“Since the beginning of 2018, my team of divers and I have collected 2.5 tons of objects from the Jeddah Red Sea from only six dives,” he said.

Muna Othman, co-founder and head of Naqaa Sustainability Solutions social enterprise, established in 2012, said: “Our main vision is to help companies and organizations to adopt eco-friendly practices, go green and manage recyclable waste.”

She added: “We want to raise environmental awareness in society. We also try to collaborate with people who have a similar interest and passion, as we have with Global Shapers to commemorate Earth Day, by spreading awareness about cleaning our shores to end plastic pollution in the sea in Jeddah.”

Jeddah municipality has detected several violations committed by visitors at the new Jeddah waterfront through surveillance cameras, and Makkah Gov. Prince Khalid Al-Faisal advised people to keep their waterfront clean.

Greenzie is another local initiative that aims to bring together scientific and human understanding of the environment in a way that can be widely communicated and lead to effective actions.

Mohammed Tomalieh, head of Global Shapers Community, Jeddah Hub, told Arab News: “Global Shapers is all about volunteer work. In Jeddah, we have 19 global shapers from different backgrounds with 70 percent women and 30 percent men including musicians, doctors, accountants, consultants and psychologists. They all work with their own passion to create change.”

This article was first published in the Arab News


IHG in talks with Saudi Arabia to bring luxury hotels to Red Sea tourism project

SOURCE: The National

Time: April 22, 2018

Intercontinental Hotels Group, which operates the Crowne Plaza and Holiday Inn brands among others, will bring its luxury hotels to Saudi Arabia’s planned Red Sea tourism destination as the country pushes to transform its economy.

IHG is in talks with developers in the kingdom to bring its top brands, potentially the Intercontinental Resorts or Regent hotel, to the eco-resort spread over a lagoon of 50 islands, Pascal Gauvin, the managing director of India, Middle East and Africa at IHG, told The National on the sidelines of the Arabian Travel Market in Dubai.

“We will be involved in the project in the Red Sea, we are working with them, we are looking at what brand will better fit their market, we are looking at what are their needs in terms of the environment and help them work in that direction,” he said. “There is a lot of common points between our thinking and what they want to do.”

The global hotel company is also entering preliminary talks to discuss business opportunities in Saudi Arabia’s NEOM project, a $500 billion mega-city on the Red Sea coast near the Egyptian resort of Sharm al Sheikh, Mr Gauvin said.

Initial groundbreaking at the Red Sea project is scheduled for the third quarter of 2019 with the first phase to be finished by the end of 2022 and will be developed by the kingdom’s sovereign wealth fund, the Public Investment Fund.

IHG is bullish on the Middle East market, where it seeks to grow by 25 percent its number of hotels over the next three to five years. It wants to capitalise on Saudi Arabia’s focus to develop its tourism industry on a large scale as the kingdom diversifies its economy away from reliance on petro-dollars.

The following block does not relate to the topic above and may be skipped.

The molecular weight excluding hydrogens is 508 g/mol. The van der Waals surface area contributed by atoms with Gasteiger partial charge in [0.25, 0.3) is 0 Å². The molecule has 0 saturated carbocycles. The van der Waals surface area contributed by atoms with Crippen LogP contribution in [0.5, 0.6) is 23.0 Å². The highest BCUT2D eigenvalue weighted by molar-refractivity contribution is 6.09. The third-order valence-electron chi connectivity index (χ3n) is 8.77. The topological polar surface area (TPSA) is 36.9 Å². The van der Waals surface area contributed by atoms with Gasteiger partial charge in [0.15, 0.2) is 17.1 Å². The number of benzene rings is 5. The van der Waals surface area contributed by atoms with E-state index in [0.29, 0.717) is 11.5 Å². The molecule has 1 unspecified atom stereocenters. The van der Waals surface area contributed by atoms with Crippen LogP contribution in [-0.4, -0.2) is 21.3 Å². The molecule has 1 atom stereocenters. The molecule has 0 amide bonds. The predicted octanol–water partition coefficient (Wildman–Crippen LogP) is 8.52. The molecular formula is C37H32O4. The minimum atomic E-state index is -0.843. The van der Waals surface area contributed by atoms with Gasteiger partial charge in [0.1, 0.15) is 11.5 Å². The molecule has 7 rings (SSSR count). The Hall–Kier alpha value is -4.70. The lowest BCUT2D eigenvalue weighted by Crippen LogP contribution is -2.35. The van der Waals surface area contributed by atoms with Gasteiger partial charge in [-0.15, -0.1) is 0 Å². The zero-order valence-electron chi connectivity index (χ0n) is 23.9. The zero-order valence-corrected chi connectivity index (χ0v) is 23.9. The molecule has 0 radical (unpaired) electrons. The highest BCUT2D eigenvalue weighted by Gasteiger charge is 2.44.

The first phase of the Red Sea project will include the development of hotels and luxury residential units as well as all logistical infrastructure.

“They’re looking at the way they’re going to develop, what they want to start with, when will be the first resort and how long it will take to build, so really there’s a lot of details about logistics because you’re creating everything from scratch,” Mr Gauvin said.

IHG expects to sign contracts for the deal “for sure” but discussions are still ongoing and more meetings are scheduled, he said. It is “too premature” to decide on the number of hotels in the deal.

There is also a possibility for IHG to introduce its lifestyle brands, the mid-scale hotels of Indigo or Holiday Inn, but plans for hotel types have yet to be finalised, he said.

IHG, which has 5,300 hotels globally, has 84 hotels in the Middle East. It’s got 31 hotels in Saudi Arabia and signed a deal with Hokair group to bring 10 Holiday Inn Express hotels to the Kingdom.


Saudi Arabia’s Red Sea divers explore freedoms off the coast

SOURCE: Arab News

Time: March 26, 2018

OFF THE COAST OF JEDDAH: The sky is clear, the sun is shining, and the sea is a glimmering turquoise. Nouf Alosaimi is on a discovery dive around a small, sandy island in the Red Sea that’s home to busy crabs and a few seagulls.
Jellyfish float near the edge of the boat in waters so translucent the fish are visible deep below. The 29-year-old Saudi woman is wearing a diving suit and a necklace with a silver charm in the shape of shark’s tooth, a nod to her nickname, “Sharky.” In the water, she wears a swim cap and dive suit. At sea, the sole woman diver among a group of men, she’s momentarily free from the edicts that govern life on shore.
Out here in the Red Sea, it’s easy to forget this is Saudi Arabia, a conservative Muslim country where the vast majority of women cover their hair and face with black veils, wear long, loose robes, known as abayas, in public, are largely segregated from men and cannot travel abroad without the permission of a male relative.